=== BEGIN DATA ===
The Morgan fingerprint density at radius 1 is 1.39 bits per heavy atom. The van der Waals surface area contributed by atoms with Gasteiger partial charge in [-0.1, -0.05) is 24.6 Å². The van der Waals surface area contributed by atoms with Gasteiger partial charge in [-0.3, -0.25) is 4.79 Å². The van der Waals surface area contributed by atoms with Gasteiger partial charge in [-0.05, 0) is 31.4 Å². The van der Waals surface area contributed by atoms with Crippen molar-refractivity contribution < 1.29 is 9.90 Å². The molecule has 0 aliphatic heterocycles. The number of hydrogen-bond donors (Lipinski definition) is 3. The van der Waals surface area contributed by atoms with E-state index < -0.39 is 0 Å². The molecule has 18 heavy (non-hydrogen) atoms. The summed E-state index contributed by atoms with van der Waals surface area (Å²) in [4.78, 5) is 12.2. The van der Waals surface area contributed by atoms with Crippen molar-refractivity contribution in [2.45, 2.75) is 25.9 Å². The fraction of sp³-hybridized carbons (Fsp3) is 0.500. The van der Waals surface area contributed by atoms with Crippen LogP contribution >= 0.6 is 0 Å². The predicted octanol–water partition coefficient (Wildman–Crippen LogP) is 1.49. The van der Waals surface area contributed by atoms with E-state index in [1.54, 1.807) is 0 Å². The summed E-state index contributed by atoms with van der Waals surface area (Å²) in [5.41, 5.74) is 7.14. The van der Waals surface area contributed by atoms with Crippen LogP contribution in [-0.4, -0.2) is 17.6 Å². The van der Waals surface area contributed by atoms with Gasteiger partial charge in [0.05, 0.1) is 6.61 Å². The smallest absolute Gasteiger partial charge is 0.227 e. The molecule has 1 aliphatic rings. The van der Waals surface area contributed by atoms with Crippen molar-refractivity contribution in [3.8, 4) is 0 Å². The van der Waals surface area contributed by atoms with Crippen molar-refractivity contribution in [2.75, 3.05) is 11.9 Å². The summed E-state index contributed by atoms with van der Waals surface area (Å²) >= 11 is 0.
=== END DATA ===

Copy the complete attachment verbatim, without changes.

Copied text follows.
The Morgan fingerprint density at radius 1 is 1.39 bits per heavy atom. The van der Waals surface area contributed by atoms with Gasteiger partial charge in [-0.1, -0.05) is 24.6 Å². The van der Waals surface area contributed by atoms with Gasteiger partial charge in [-0.3, -0.25) is 4.79 Å². The van der Waals surface area contributed by atoms with Gasteiger partial charge in [-0.05, 0) is 31.4 Å². The van der Waals surface area contributed by atoms with Crippen molar-refractivity contribution < 1.29 is 9.90 Å². The molecule has 0 aliphatic heterocycles. The number of hydrogen-bond donors (Lipinski definition) is 3. The van der Waals surface area contributed by atoms with E-state index < -0.39 is 0 Å². The molecule has 18 heavy (non-hydrogen) atoms. The summed E-state index contributed by atoms with van der Waals surface area (Å²) in [4.78, 5) is 12.2. The van der Waals surface area contributed by atoms with Crippen molar-refractivity contribution in [2.45, 2.75) is 25.9 Å². The fraction of sp³-hybridized carbons (Fsp3) is 0.500. The van der Waals surface area contributed by atoms with Crippen LogP contribution >= 0.6 is 0 Å². The predicted octanol–water partition coefficient (Wildman–Crippen LogP) is 1.49. The van der Waals surface area contributed by atoms with E-state index in [1.54, 1.807) is 0 Å². The summed E-state index contributed by atoms with van der Waals surface area (Å²) in [5.41, 5.74) is 7.14. The van der Waals surface area contributed by atoms with Crippen LogP contribution in [-0.4, -0.2) is 17.6 Å². The van der Waals surface area contributed by atoms with Gasteiger partial charge in [0.05, 0.1) is 6.61 Å². The smallest absolute Gasteiger partial charge is 0.227 e. The molecule has 1 aliphatic rings. The van der Waals surface area contributed by atoms with Crippen molar-refractivity contribution in [3.8, 4) is 0 Å². The van der Waals surface area contributed by atoms with Crippen molar-refractivity contribution in [2.75, 3.05) is 11.9 Å². The summed E-state index contributed by atoms with van der Waals surface area (Å²) >= 11 is 0.